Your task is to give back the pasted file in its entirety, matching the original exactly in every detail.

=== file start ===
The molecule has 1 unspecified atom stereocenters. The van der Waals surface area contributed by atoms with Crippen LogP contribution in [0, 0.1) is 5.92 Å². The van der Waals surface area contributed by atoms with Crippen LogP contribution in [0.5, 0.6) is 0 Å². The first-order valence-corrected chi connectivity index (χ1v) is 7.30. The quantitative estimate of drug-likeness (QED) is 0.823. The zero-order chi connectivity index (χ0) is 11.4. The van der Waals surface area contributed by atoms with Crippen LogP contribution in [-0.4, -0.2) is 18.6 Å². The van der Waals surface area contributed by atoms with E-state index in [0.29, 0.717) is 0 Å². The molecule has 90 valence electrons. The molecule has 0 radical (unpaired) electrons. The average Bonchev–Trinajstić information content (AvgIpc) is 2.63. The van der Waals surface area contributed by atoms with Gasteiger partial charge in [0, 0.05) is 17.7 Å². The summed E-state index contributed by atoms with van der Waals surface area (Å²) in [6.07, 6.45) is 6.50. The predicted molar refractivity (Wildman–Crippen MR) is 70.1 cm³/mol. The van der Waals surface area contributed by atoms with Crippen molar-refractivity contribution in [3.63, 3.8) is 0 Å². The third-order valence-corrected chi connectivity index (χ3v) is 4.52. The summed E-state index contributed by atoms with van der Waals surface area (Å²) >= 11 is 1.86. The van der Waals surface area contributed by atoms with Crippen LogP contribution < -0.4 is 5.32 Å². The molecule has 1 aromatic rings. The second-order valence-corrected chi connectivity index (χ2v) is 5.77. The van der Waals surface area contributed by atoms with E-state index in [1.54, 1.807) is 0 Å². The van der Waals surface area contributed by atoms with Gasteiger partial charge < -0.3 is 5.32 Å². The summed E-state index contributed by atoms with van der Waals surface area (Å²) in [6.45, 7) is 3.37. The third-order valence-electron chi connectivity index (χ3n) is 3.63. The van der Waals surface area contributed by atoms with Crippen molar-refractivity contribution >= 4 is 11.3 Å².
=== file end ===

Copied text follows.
The molecule has 1 unspecified atom stereocenters. The van der Waals surface area contributed by atoms with Crippen LogP contribution in [0, 0.1) is 5.92 Å². The van der Waals surface area contributed by atoms with Crippen LogP contribution in [0.5, 0.6) is 0 Å². The first-order valence-corrected chi connectivity index (χ1v) is 7.30. The quantitative estimate of drug-likeness (QED) is 0.823. The zero-order chi connectivity index (χ0) is 11.4. The van der Waals surface area contributed by atoms with Crippen LogP contribution in [-0.4, -0.2) is 18.6 Å². The van der Waals surface area contributed by atoms with E-state index in [0.29, 0.717) is 0 Å². The molecule has 90 valence electrons. The molecule has 0 radical (unpaired) electrons. The average Bonchev–Trinajstić information content (AvgIpc) is 2.63. The van der Waals surface area contributed by atoms with Gasteiger partial charge in [0, 0.05) is 17.7 Å². The summed E-state index contributed by atoms with van der Waals surface area (Å²) in [6.07, 6.45) is 6.50. The predicted molar refractivity (Wildman–Crippen MR) is 70.1 cm³/mol. The van der Waals surface area contributed by atoms with Crippen molar-refractivity contribution in [3.63, 3.8) is 0 Å². The third-order valence-corrected chi connectivity index (χ3v) is 4.52. The summed E-state index contributed by atoms with van der Waals surface area (Å²) >= 11 is 1.86. The van der Waals surface area contributed by atoms with Crippen LogP contribution < -0.4 is 5.32 Å². The molecule has 1 aromatic rings. The second-order valence-corrected chi connectivity index (χ2v) is 5.77. The van der Waals surface area contributed by atoms with E-state index in [1.54, 1.807) is 0 Å². The van der Waals surface area contributed by atoms with Gasteiger partial charge < -0.3 is 5.32 Å². The summed E-state index contributed by atoms with van der Waals surface area (Å²) in [6.45, 7) is 3.37. The third-order valence-electron chi connectivity index (χ3n) is 3.63. The van der Waals surface area contributed by atoms with Crippen molar-refractivity contribution >= 4 is 11.3 Å².